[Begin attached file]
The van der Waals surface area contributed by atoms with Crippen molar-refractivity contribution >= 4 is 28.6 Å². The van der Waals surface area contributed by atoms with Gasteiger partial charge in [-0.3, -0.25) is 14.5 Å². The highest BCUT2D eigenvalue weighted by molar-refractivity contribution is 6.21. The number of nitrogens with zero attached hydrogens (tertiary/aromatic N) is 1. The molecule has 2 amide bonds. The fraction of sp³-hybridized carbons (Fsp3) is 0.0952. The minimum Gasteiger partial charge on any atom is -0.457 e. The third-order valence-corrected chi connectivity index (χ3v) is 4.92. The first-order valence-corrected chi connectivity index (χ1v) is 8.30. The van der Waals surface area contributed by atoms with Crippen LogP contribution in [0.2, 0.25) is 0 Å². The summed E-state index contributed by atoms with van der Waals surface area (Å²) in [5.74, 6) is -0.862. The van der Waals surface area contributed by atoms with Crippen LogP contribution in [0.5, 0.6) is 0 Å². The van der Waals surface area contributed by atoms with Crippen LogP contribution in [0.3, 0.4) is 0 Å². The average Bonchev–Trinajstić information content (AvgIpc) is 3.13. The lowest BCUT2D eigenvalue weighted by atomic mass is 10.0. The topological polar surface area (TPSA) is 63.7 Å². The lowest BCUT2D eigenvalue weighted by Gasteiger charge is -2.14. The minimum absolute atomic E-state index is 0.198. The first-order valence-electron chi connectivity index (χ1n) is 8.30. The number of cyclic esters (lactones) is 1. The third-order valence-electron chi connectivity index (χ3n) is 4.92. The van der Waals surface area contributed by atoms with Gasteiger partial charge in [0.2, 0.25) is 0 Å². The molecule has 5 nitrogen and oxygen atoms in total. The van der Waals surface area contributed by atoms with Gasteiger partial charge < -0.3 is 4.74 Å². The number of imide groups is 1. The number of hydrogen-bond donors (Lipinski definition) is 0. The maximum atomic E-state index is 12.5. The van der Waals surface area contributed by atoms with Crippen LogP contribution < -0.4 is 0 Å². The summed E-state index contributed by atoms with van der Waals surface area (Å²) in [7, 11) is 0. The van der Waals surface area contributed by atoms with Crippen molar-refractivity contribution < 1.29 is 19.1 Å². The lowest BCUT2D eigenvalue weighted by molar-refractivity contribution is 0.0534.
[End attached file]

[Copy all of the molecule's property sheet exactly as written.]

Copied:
The van der Waals surface area contributed by atoms with Crippen molar-refractivity contribution >= 4 is 28.6 Å². The van der Waals surface area contributed by atoms with Gasteiger partial charge in [-0.3, -0.25) is 14.5 Å². The highest BCUT2D eigenvalue weighted by molar-refractivity contribution is 6.21. The number of nitrogens with zero attached hydrogens (tertiary/aromatic N) is 1. The molecule has 2 amide bonds. The fraction of sp³-hybridized carbons (Fsp3) is 0.0952. The minimum Gasteiger partial charge on any atom is -0.457 e. The third-order valence-corrected chi connectivity index (χ3v) is 4.92. The first-order valence-corrected chi connectivity index (χ1v) is 8.30. The van der Waals surface area contributed by atoms with Crippen LogP contribution in [0.2, 0.25) is 0 Å². The summed E-state index contributed by atoms with van der Waals surface area (Å²) in [5.74, 6) is -0.862. The van der Waals surface area contributed by atoms with Crippen LogP contribution in [0.5, 0.6) is 0 Å². The van der Waals surface area contributed by atoms with Crippen LogP contribution in [0.3, 0.4) is 0 Å². The average Bonchev–Trinajstić information content (AvgIpc) is 3.13. The lowest BCUT2D eigenvalue weighted by atomic mass is 10.0. The topological polar surface area (TPSA) is 63.7 Å². The lowest BCUT2D eigenvalue weighted by Gasteiger charge is -2.14. The minimum absolute atomic E-state index is 0.198. The first-order valence-electron chi connectivity index (χ1n) is 8.30. The number of cyclic esters (lactones) is 1. The third-order valence-electron chi connectivity index (χ3n) is 4.92. The van der Waals surface area contributed by atoms with Gasteiger partial charge in [0.2, 0.25) is 0 Å². The molecule has 5 nitrogen and oxygen atoms in total. The van der Waals surface area contributed by atoms with Gasteiger partial charge < -0.3 is 4.74 Å². The number of imide groups is 1. The number of hydrogen-bond donors (Lipinski definition) is 0. The maximum atomic E-state index is 12.5. The van der Waals surface area contributed by atoms with Crippen LogP contribution < -0.4 is 0 Å². The summed E-state index contributed by atoms with van der Waals surface area (Å²) in [7, 11) is 0. The van der Waals surface area contributed by atoms with Crippen molar-refractivity contribution < 1.29 is 19.1 Å². The lowest BCUT2D eigenvalue weighted by molar-refractivity contribution is 0.0534.